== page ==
Saturday, May 5, 2012

Paper Mache Monster Instructions

Materials Required:
  • Cardboard box (size determines finished monster)  approximately 8" x 8" x 15" wide for 33" Zippy
  • Newspaper
  • Masking Tape
  • A few discarded magazines
  • Flour
  • Water and a pail for flour paste
  • Paper Towels
  • Acrylic Paint, 4 oz tube
  • Paintbrush
  • Craft Glue
  • Miscellaneous decorating supplies

1. Build your monster right out of the box.
Toss in a few old magazines to give the box some weight so your monster will stand up straight. Fill the rest of the box solidly with crumpled up newspaper.

2. Build on the base by making a body of bunched up balls of newspaper wrapped in paper and secured with masking tape.
Add a head.


3. Attach arms made of either wrapping paper tubes or rolled up newspaper. Build up elbows, noses, shoulders, ears and fingers by bunching up, folding, or rolling paper and taping to the body until you are satisfied with the shape of your monster.

This isn't Zippy. It's "Firecracker," one of the monsters we hunted for in the woods last spring. He's the orange one in the group photo on the Monster Hunt blog post.

4. When the form is completely shaped, like Zippy is, below, you are ready to cover it in strips of newspaper dipped in flour paste. Fill a pail with at least 2 quarts of water and add flour, a few handfuls at a time, stirring with your hand until fairly smooth and the consistency of craft glue. Make more flour paste, as needed, while you work.

5. Tear newspaper sheets into strips about 4" wide. Dip them in the pail and push off any excess paste. Layer strips on the monster until it is completely covered. Make at least 3 layers.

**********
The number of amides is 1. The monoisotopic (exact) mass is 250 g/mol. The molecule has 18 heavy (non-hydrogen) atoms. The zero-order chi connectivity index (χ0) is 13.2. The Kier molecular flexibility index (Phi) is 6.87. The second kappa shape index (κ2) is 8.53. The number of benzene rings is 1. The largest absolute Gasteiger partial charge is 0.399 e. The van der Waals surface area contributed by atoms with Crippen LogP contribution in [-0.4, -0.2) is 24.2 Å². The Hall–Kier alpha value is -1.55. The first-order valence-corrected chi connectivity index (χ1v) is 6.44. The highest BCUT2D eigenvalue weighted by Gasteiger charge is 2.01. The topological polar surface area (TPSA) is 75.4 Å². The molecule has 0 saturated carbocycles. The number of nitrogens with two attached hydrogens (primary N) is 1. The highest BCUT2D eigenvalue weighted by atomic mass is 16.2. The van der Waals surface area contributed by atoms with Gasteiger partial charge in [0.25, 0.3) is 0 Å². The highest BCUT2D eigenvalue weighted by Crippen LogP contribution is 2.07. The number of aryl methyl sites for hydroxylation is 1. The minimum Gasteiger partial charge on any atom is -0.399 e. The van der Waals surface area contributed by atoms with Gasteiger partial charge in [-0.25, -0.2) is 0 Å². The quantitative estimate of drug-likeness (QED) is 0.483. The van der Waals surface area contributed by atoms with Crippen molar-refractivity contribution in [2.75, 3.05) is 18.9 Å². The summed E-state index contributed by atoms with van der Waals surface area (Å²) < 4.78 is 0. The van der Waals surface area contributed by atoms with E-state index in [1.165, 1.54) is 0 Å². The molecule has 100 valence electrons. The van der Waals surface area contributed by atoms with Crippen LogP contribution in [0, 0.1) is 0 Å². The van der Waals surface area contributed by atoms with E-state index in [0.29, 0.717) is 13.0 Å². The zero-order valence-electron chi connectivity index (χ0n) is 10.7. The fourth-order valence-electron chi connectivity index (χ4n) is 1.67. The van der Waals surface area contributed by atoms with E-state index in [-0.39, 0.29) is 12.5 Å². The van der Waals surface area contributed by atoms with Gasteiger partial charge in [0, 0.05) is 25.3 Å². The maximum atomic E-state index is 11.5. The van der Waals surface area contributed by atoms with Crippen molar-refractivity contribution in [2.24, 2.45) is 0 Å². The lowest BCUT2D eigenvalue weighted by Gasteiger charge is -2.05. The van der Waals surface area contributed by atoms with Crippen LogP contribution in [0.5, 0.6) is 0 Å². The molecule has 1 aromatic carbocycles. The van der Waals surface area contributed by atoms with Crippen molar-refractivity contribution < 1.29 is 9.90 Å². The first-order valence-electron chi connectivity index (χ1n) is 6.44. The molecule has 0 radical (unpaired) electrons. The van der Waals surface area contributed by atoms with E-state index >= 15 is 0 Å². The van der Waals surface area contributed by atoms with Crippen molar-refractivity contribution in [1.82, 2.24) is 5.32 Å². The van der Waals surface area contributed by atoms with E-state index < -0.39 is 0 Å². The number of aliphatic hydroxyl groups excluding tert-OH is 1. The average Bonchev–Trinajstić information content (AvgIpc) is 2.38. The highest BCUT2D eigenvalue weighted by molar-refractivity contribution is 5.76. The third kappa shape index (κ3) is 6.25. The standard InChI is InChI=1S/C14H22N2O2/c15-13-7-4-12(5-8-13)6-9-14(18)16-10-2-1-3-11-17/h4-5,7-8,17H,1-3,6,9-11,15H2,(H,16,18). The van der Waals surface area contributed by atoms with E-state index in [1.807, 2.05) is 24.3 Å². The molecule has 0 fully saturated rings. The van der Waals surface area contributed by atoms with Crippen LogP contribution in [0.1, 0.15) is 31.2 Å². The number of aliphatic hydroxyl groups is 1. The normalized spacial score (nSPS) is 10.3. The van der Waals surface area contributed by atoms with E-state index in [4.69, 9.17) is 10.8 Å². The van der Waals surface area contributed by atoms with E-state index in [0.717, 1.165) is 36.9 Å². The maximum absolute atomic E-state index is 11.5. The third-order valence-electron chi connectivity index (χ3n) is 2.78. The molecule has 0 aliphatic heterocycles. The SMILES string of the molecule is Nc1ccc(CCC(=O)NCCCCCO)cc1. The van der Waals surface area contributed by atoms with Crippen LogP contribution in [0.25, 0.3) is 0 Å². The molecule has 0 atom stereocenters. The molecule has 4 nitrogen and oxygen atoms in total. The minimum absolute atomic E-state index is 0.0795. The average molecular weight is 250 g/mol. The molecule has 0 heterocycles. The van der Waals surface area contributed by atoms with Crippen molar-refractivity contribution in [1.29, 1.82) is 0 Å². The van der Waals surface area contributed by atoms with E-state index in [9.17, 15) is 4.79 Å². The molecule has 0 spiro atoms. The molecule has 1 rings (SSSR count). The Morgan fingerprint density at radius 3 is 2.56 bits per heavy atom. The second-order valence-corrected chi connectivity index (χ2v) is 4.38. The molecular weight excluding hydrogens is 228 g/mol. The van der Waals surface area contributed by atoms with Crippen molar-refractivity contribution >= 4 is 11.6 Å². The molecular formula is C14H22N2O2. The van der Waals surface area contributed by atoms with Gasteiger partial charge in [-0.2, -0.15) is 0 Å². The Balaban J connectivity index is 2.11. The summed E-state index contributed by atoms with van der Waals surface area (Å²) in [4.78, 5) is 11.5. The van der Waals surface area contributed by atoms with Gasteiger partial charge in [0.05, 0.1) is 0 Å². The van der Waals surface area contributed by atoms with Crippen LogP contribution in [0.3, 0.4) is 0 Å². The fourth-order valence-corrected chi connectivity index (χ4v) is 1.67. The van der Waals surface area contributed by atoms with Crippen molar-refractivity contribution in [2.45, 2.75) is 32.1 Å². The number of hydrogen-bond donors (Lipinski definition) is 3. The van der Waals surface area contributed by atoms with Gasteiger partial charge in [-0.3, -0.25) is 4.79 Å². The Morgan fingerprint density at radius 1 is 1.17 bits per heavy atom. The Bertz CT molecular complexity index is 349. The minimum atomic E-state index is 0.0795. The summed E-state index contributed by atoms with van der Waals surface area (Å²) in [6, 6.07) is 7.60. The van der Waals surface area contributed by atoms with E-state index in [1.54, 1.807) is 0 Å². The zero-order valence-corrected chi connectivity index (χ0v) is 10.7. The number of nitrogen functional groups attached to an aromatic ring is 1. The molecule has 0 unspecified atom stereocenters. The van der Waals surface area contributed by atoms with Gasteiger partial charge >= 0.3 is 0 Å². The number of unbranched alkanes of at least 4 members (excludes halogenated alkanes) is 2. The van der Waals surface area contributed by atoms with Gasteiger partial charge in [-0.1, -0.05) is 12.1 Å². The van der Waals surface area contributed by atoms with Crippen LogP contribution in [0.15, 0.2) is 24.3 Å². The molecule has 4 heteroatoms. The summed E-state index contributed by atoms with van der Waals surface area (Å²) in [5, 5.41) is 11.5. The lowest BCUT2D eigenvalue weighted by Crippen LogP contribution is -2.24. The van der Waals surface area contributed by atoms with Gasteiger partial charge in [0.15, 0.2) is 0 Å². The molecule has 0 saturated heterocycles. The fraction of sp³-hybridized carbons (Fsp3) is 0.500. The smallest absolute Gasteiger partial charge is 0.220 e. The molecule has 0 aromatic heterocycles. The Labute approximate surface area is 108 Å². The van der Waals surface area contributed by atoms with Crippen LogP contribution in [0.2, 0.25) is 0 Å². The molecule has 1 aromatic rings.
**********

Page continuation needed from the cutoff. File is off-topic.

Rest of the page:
6. Allow everything to dry. In sunny, breezy weather one day outside is usually enough time.

7. The nature of paper mache is an uneven surface. However, a piece is much easier to paint and decorate if the final (fourth) layer is a covering of paper towel strips. Apply it after the first drying using the paste-dipping method as before. Below, Zippy covered in newspaper only, and then with the final layer of paper towel strips. The last layer is optional, but I recommend it.

8. Paint the monster with acrylics for best results. At 33" tall, this guy used an entire 4 oz. tube of paint. If you are working with children, you may sub tempera, but the surface will be dull. In that case, spray the entire monster with a matte or glossy clear finish after the paint dries, but before decoration is applied (optional).

The fun part is next! Paint details. Glue on ping pong balls for eyes, craft foam scraps for teeth, yarn for hair, "buttons for buttons," and anything else you have that's cute to add.

This design, as well as all blog content, is intended for personal use only.
Copyright 2012 All rights reserved.
Thank you!

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